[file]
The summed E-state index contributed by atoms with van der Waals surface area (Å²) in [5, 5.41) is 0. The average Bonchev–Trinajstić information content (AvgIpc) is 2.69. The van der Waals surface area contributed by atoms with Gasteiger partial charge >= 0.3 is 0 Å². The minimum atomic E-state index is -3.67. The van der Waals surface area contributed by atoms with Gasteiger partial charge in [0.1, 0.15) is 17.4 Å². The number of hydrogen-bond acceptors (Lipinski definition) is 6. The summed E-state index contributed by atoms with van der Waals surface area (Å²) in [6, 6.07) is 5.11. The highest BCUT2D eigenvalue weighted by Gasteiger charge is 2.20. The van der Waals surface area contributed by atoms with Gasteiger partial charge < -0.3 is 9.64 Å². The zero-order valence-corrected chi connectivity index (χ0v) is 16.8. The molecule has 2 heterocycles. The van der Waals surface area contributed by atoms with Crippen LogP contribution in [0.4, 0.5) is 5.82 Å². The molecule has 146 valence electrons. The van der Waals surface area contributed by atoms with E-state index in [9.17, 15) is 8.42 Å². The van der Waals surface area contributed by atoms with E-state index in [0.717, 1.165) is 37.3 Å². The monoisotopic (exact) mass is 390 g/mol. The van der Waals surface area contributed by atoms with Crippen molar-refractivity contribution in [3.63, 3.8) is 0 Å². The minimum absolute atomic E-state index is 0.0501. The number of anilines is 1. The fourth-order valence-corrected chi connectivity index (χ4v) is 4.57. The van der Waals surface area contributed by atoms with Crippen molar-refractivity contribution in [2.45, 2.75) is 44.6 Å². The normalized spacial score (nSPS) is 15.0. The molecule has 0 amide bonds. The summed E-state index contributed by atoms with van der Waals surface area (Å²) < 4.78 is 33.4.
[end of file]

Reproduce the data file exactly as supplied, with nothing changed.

The summed E-state index contributed by atoms with van der Waals surface area (Å²) in [5, 5.41) is 0. The average Bonchev–Trinajstić information content (AvgIpc) is 2.69. The van der Waals surface area contributed by atoms with Gasteiger partial charge >= 0.3 is 0 Å². The minimum atomic E-state index is -3.67. The van der Waals surface area contributed by atoms with Gasteiger partial charge in [0.1, 0.15) is 17.4 Å². The number of hydrogen-bond acceptors (Lipinski definition) is 6. The summed E-state index contributed by atoms with van der Waals surface area (Å²) in [6, 6.07) is 5.11. The highest BCUT2D eigenvalue weighted by Gasteiger charge is 2.20. The van der Waals surface area contributed by atoms with Gasteiger partial charge < -0.3 is 9.64 Å². The zero-order valence-corrected chi connectivity index (χ0v) is 16.8. The molecule has 2 heterocycles. The van der Waals surface area contributed by atoms with Crippen LogP contribution in [0.4, 0.5) is 5.82 Å². The molecule has 146 valence electrons. The van der Waals surface area contributed by atoms with E-state index in [9.17, 15) is 8.42 Å². The van der Waals surface area contributed by atoms with E-state index in [0.717, 1.165) is 37.3 Å². The monoisotopic (exact) mass is 390 g/mol. The van der Waals surface area contributed by atoms with Crippen molar-refractivity contribution in [3.63, 3.8) is 0 Å². The minimum absolute atomic E-state index is 0.0501. The number of anilines is 1. The fourth-order valence-corrected chi connectivity index (χ4v) is 4.57. The van der Waals surface area contributed by atoms with Crippen molar-refractivity contribution in [2.45, 2.75) is 44.6 Å². The normalized spacial score (nSPS) is 15.0. The molecule has 0 amide bonds. The summed E-state index contributed by atoms with van der Waals surface area (Å²) < 4.78 is 33.4.